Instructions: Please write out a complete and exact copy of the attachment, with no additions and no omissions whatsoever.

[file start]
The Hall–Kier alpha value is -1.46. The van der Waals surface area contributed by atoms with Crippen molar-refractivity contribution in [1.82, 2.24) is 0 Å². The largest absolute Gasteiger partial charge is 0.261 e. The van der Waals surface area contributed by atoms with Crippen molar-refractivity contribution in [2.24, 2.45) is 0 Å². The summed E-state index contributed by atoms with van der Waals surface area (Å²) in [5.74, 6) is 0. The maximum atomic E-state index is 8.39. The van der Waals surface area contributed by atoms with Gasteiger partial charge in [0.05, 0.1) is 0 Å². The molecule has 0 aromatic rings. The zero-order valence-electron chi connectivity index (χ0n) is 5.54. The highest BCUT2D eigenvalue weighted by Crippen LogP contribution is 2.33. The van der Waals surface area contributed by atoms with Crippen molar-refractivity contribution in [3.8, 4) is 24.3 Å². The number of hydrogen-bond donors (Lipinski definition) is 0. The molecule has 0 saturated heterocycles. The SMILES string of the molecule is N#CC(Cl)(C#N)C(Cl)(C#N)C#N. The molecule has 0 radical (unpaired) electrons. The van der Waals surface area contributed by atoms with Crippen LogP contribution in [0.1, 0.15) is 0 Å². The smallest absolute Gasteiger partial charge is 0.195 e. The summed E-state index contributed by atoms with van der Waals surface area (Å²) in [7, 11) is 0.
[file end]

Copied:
The Hall–Kier alpha value is -1.46. The van der Waals surface area contributed by atoms with Crippen molar-refractivity contribution in [1.82, 2.24) is 0 Å². The largest absolute Gasteiger partial charge is 0.261 e. The van der Waals surface area contributed by atoms with Crippen molar-refractivity contribution in [2.24, 2.45) is 0 Å². The summed E-state index contributed by atoms with van der Waals surface area (Å²) in [5.74, 6) is 0. The maximum atomic E-state index is 8.39. The van der Waals surface area contributed by atoms with Gasteiger partial charge in [0.05, 0.1) is 0 Å². The molecule has 0 aromatic rings. The zero-order valence-electron chi connectivity index (χ0n) is 5.54. The highest BCUT2D eigenvalue weighted by Crippen LogP contribution is 2.33. The van der Waals surface area contributed by atoms with Crippen molar-refractivity contribution in [3.8, 4) is 24.3 Å². The number of hydrogen-bond donors (Lipinski definition) is 0. The molecule has 0 saturated heterocycles. The SMILES string of the molecule is N#CC(Cl)(C#N)C(Cl)(C#N)C#N. The molecule has 0 radical (unpaired) electrons. The van der Waals surface area contributed by atoms with Crippen LogP contribution in [0.1, 0.15) is 0 Å². The smallest absolute Gasteiger partial charge is 0.195 e. The summed E-state index contributed by atoms with van der Waals surface area (Å²) in [7, 11) is 0.